Tuesday, September 25, 2012

Altruism vs. Price - What will drive future supply chain networks?

In this week's reading, one particular quote from "Future Supply Chain 2016" irked me. Under Industry Trends Reporting Change, the report reads, "Consumers and shoppers will continue to become more demanding and empowered. In fact, they will become active partners in the supply chain and will directly drive product development and replenishment."[1]

When discussing environmentally sustainable practices, cooperative supply chain management, or any other altruistically based actions, I will call that view, at best, overly optimistic. Look at the facts: While American consumers have driven niche markets for environmentally sustainable products such as Seventh Generation paper, the Toyota Prius, and even Ben and Jerry's Ice Cream, price remains the determining factor for customer support.

Example 1. Electric Cars (aka the Chevy Volt). Electric cars save the environment right? Then shouldn't customers be lining up to buy the Volt? Well... A Sept 10 report from  GM indicated that it is still loosing $49,000 on each Volt it builds [2]. Why? The Volt's $40,000 price tag has discouraged consumers from making an environmentally conscious purchase.

Example 2. The Nexus Q. American made (Red, White, AND Blue). In an age where communism and socialism have become popular political slander you would think that Americans would stand in line to buy tech products designed and built in American instead of China. Right? .....Well, no. Granted, the Nexus Q did suffer from design flaws. Still, its primary flaw was that its $299 price tag was up to three times more than similar devices [3]. Americans don't like Chinese socialism but they do like the prices of Chinese made media streaming devices.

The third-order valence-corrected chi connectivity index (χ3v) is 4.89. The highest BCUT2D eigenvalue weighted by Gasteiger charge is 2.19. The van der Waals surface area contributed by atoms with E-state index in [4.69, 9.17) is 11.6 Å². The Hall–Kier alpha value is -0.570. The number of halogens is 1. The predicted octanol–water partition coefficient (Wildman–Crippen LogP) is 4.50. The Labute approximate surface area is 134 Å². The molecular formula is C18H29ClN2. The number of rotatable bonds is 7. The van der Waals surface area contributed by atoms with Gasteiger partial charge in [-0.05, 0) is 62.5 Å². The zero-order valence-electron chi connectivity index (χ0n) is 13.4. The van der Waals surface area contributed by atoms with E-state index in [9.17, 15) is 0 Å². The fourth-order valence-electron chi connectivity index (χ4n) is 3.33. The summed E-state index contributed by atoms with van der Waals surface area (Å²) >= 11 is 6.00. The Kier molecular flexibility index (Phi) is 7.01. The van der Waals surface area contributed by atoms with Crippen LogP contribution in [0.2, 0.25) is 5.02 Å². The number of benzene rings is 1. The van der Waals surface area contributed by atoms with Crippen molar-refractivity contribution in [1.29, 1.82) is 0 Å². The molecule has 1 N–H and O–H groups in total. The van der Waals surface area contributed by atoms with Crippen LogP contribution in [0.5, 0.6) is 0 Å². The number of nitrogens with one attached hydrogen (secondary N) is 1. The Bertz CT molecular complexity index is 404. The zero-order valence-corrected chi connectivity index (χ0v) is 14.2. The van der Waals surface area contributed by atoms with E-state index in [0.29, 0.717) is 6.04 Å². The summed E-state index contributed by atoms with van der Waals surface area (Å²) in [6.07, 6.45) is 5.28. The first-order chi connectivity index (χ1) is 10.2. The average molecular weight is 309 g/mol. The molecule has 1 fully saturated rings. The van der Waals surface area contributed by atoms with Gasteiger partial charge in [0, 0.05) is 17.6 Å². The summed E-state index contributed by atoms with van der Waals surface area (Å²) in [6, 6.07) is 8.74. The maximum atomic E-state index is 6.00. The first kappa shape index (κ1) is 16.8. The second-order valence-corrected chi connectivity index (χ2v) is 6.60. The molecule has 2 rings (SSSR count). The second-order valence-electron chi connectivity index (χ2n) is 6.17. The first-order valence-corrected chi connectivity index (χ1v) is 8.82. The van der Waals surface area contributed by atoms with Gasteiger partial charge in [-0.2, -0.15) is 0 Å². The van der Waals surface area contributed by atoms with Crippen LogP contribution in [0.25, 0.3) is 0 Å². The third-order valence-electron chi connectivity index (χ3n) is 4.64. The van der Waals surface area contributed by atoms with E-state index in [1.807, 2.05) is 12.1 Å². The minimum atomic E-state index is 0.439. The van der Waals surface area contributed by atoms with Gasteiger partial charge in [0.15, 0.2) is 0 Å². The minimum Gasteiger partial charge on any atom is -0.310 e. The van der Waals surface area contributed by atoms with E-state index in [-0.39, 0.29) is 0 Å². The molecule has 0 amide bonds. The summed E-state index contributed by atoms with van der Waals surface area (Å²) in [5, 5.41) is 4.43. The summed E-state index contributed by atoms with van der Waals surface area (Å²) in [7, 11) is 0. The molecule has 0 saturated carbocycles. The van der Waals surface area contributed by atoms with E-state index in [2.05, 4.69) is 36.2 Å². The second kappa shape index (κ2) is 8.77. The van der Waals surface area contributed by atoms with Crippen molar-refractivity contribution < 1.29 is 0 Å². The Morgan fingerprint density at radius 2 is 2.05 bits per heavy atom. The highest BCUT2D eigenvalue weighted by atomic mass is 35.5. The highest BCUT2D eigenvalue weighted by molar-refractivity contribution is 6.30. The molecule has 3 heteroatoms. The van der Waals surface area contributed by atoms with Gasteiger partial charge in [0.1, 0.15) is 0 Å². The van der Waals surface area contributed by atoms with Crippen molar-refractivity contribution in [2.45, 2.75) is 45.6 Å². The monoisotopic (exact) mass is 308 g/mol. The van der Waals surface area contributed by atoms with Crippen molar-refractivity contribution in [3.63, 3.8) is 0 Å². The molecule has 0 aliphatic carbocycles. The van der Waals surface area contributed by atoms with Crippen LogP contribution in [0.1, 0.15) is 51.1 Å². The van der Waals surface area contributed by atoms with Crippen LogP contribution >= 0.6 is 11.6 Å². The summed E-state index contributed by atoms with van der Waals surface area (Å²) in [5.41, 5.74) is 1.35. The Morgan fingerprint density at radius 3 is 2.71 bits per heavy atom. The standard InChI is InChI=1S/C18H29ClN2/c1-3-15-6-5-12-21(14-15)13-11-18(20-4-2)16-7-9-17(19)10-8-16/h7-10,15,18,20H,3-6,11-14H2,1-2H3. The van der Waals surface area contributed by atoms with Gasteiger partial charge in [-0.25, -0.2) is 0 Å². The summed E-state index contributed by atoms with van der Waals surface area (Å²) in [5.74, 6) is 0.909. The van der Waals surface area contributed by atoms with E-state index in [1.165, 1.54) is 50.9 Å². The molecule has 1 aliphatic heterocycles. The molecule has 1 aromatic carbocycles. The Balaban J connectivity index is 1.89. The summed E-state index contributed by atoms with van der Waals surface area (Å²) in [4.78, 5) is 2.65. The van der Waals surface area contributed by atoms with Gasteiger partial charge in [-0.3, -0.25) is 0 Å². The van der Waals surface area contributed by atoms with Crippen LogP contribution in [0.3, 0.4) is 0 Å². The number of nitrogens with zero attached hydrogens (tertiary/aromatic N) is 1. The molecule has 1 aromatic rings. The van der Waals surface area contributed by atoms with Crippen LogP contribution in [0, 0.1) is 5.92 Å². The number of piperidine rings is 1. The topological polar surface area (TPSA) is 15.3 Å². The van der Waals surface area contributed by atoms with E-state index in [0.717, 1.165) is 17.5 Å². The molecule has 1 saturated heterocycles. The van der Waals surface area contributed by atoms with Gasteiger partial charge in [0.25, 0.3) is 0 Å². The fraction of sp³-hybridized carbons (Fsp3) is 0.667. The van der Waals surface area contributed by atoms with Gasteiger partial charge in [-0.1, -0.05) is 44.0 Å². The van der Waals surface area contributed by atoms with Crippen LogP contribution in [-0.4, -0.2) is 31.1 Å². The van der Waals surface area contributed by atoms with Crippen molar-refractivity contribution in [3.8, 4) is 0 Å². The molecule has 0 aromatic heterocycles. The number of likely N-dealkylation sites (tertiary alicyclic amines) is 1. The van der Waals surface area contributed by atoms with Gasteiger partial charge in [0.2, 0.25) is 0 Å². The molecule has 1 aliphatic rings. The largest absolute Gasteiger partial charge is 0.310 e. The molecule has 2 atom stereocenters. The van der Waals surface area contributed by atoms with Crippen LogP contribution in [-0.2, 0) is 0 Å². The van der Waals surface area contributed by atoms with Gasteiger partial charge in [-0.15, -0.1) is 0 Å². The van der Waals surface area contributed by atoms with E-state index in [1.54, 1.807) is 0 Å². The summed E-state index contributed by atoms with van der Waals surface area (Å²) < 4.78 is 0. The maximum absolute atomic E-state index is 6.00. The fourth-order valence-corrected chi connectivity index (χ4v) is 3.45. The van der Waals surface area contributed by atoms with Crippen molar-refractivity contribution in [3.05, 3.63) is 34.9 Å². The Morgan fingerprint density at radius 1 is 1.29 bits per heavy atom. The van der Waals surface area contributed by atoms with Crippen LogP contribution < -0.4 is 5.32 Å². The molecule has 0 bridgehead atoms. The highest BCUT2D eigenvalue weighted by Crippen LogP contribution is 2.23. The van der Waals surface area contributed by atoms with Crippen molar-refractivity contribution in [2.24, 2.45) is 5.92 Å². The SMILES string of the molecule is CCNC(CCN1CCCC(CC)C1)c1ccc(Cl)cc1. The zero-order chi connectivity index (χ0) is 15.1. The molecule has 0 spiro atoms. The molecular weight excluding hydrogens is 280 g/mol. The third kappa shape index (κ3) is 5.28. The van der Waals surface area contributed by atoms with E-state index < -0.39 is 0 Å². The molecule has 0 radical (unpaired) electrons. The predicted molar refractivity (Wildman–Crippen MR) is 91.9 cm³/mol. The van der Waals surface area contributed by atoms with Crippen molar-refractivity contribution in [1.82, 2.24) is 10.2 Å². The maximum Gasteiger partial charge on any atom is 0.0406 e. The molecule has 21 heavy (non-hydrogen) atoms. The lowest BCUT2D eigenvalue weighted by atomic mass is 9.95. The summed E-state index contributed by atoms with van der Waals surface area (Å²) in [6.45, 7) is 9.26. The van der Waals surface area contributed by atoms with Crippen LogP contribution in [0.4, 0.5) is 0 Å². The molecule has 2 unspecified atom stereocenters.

Example 3. All Apple Products. Little explanation is needed here. Apple's suppliers (at least Foxconn) are well known for treating their employees poorly, using forced unpaid "intern" labor, which result in employee suicides and now riots [4]. Yet have Americans stopped buying these unethical devices? A valuation of nearly $1 trillion dollars makes me think otherwise.

So will, as  "Future Supply Chain 2016" claims, firms create cooperative and environmentally friendly supply chains in response to consumer demand? I am sure that some will, but those products will remain niche products unless they can compete on price alone. In America, price is King (i.e. Walmart).

Am I wrong on this one? Will a cultural shift be needed to actually "drive" mass product development in the future or is that culture already here?

[1] "Future Supply Chain 2016." Global Commerce Initiative Report, May 2008. Internet; Available at http://www.capgemini.com/m/en/tl/tl_Future_Supply_Chain_2016.pdf

[2] Woodall, Bernie and Paul Lienert and Ben Klayman. "Insight: GM's Volt: The ugly math of low sales, high costs." Reuters. September 10, 2012. Internet; Available at http://www.reuters.com/article/2012/09/10/us-generalmotors-autos-volt-idUSBRE88904J20120910

[3] Markoff, John. "Google Tries Something Retro: Made in the USA." The New York Times, 27 June, 2012. Internet; Available from http://www.nytimes.com/2012/06/28/technology/google-and-others-give-manufacturing-in-the-us-a-try.html?pagewanted=all

[4] Mozur, Paul. "Apple Supplier Foxconn Says Fight at Plant Spread Into Larger Unrest." The Wall Street Journal, September 24, 2012. Internet; Available at http://online.wsj.com/article/SB10000872396390444180004578015170427352146.html?mod=WSJ_hpp_sections_tech

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